Wings Partner with Nike to Help Grow Sport for Girls in Dallas

The Dallas Wings take sport for girls seriously and are proud to announce a partnership with Nike, the WNBA and NBA for Season Two of Game Growers, a unique and empowering opportunity for girls 13 years or older in seventh or eighth grade to share their ideas on how to encourage more girls to play sports.

The Wings are one of 38 teams participating in the second season of the program. Applications will be accepted through Dec. 4 for two Co-Captains, who will lead the development of an idea to grow sports for girls. The Wings’ Game Growers team will develop and test their idea, creating a Game Plan to grow sports participation for girls right here in Dallas. New this season will be the addition of Game Growers Teammates, who are girls 13 years or older in seventh or eighth grade who support Co-Captains on their journey.

“Nike believes that girls who move, move the world. And we know that 13 is a critical age to keep girls engaged in sport so they can reap the benefits of being active,” said Caitlin Morris, General Manager of Social & Community Impact at NIKE, Inc. “This is the age when girls are likely to drop out of sport  – a lack of supportive coaches or access to the right product to play with confidence are two of many reasons why. Inclusive, community-based programs like Game Growers connect girls to play and sport and provide them with the opportunity to shape the future of the game for other girls, too.”

“Ensuring girls are staying active and have the opportunity to participate in sports is vitally important,” stated Dallas Wings President & CEO Greg Bibb . “The Wings are proud to continue to partner with Nike on the Game Growers initiative. The work Peyton Cole and Kyra Anders did last year was invaluable to help inspire youth and we hope to continue to motivate girls in DFW so they can lead tomorrow.”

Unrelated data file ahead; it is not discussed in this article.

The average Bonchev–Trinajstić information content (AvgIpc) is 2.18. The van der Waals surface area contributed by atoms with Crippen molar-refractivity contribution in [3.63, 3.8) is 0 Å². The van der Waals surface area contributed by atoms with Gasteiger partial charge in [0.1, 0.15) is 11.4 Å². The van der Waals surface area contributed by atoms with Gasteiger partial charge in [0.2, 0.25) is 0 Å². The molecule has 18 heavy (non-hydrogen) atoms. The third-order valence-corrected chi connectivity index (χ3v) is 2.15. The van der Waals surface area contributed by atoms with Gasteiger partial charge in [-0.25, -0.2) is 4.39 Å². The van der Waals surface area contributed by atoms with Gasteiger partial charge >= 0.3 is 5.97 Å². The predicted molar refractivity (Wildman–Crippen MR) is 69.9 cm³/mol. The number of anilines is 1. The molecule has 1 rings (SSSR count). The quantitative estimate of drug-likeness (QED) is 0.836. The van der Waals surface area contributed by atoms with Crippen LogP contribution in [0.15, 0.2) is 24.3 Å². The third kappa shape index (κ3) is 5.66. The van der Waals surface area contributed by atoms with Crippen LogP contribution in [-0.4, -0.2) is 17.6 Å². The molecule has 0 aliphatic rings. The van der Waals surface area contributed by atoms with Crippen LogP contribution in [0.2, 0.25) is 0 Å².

“My experience at game growers was overwhelmingly enjoyable experience,” Cole said. “Our project ‘United We Ball’ focused on helping young girls overcome the main issues causing girls to quit sports by providing adequate equipment, athletic gear and having them experience the fun in playing a variety of sports.”

“I encourage all girls age 14 to apply to be a part of this program,” Anders said. “It’s a great experience and allows you to interact, meet, and share the gift of sports with girls from around the country.”

By age 14, girls are dropping out of sport at twice the rate of boys. According to a 2018 study from the Women’s Sports Foundation, nearly 40 percent of girls don’t participate in sport, versus 25 percent of boys. Game Growers girls are already playing sports. By participating in the program, they not only have the potential for their ideas to get more girls playing, they also have the chance to grow their own leadership potential by developing ideas that make a difference in their community and having their voice heard.

Game Growers Timeline

  • After the virtual launch event, girls can visit to sign-up. Applications for both Co-Captains and Teammates will be open until Dec. 4 at 11:59 p.m. PST at
  • Game Growers participants will be notified by Jan.15, 2021 and will earn a chance to develop their ideas to get more girls playing sports.
  • These ideas – known as the Game Growers Game Plans – will be shared on the website in Spring 2021.

Season One Success
Game Growers projects in Season One embodied five key themes, which collectively create a sport  environment where girls are included, valued and supported:

  • CREATE CONNECTION: Promote teamwork, community and skill-building through sport without the need for a “winner.”
  • BRAVE, NOT PERFECT: Build and instill confidence by learning the fundamentals of the game through compassion, creativity and risk-taking.
  • GIRL CHECK: Empower girls to get involved through programs that focus on female mentorship and girls-only camps.
  • LET HER COMPETE: Create diverse opportunities, including multi-sport clinics, co-ed and mixed-age group events, that empower girls to free their competitive drive.
  • PROGRESS, NOT OUTCOMES: Support girls as they find ways to access resources that will break down barriers over time.